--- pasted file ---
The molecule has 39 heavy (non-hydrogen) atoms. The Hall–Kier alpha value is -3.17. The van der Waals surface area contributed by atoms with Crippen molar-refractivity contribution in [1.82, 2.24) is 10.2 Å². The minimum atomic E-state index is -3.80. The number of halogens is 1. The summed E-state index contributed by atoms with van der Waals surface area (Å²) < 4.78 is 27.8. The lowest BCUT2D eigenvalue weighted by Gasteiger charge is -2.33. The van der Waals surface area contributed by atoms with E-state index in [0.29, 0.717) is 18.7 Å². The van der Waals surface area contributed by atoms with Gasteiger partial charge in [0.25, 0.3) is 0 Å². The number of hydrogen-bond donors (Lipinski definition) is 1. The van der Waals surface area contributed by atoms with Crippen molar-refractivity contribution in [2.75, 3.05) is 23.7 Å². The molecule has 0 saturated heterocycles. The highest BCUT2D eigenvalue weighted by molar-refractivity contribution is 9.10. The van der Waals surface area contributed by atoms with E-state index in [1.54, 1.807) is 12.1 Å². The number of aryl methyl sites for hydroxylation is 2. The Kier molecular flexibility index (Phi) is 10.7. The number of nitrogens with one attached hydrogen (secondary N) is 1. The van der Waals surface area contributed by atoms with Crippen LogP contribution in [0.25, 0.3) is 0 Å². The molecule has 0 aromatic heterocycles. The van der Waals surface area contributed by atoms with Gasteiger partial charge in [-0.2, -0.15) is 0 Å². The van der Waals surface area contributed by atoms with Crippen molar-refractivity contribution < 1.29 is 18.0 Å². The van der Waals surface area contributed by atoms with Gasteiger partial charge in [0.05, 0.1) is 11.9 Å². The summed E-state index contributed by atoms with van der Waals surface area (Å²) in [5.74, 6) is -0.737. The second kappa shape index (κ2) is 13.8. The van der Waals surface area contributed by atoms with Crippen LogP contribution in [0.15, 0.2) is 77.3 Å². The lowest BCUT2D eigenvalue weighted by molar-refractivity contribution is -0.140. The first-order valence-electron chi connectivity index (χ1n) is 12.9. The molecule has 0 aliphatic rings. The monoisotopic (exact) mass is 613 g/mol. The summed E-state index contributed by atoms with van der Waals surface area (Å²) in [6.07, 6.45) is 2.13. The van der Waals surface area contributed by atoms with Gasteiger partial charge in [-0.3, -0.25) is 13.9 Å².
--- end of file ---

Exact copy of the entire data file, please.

The molecule has 39 heavy (non-hydrogen) atoms. The Hall–Kier alpha value is -3.17. The van der Waals surface area contributed by atoms with Crippen molar-refractivity contribution in [1.82, 2.24) is 10.2 Å². The minimum atomic E-state index is -3.80. The number of halogens is 1. The summed E-state index contributed by atoms with van der Waals surface area (Å²) < 4.78 is 27.8. The lowest BCUT2D eigenvalue weighted by Gasteiger charge is -2.33. The van der Waals surface area contributed by atoms with E-state index in [0.29, 0.717) is 18.7 Å². The van der Waals surface area contributed by atoms with Gasteiger partial charge in [0.25, 0.3) is 0 Å². The number of hydrogen-bond donors (Lipinski definition) is 1. The van der Waals surface area contributed by atoms with Crippen molar-refractivity contribution in [2.75, 3.05) is 23.7 Å². The molecule has 0 saturated heterocycles. The highest BCUT2D eigenvalue weighted by molar-refractivity contribution is 9.10. The van der Waals surface area contributed by atoms with E-state index in [1.54, 1.807) is 12.1 Å². The number of aryl methyl sites for hydroxylation is 2. The Kier molecular flexibility index (Phi) is 10.7. The number of nitrogens with one attached hydrogen (secondary N) is 1. The van der Waals surface area contributed by atoms with Crippen LogP contribution in [0.25, 0.3) is 0 Å². The molecule has 0 aromatic heterocycles. The van der Waals surface area contributed by atoms with Gasteiger partial charge in [-0.2, -0.15) is 0 Å². The van der Waals surface area contributed by atoms with Crippen molar-refractivity contribution < 1.29 is 18.0 Å². The van der Waals surface area contributed by atoms with Gasteiger partial charge in [0.05, 0.1) is 11.9 Å². The summed E-state index contributed by atoms with van der Waals surface area (Å²) in [5.74, 6) is -0.737. The second kappa shape index (κ2) is 13.8. The van der Waals surface area contributed by atoms with Crippen LogP contribution in [0.15, 0.2) is 77.3 Å². The lowest BCUT2D eigenvalue weighted by molar-refractivity contribution is -0.140. The first-order valence-electron chi connectivity index (χ1n) is 12.9. The molecule has 0 aliphatic rings. The monoisotopic (exact) mass is 613 g/mol. The summed E-state index contributed by atoms with van der Waals surface area (Å²) in [6.07, 6.45) is 2.13. The van der Waals surface area contributed by atoms with Gasteiger partial charge in [-0.3, -0.25) is 13.9 Å².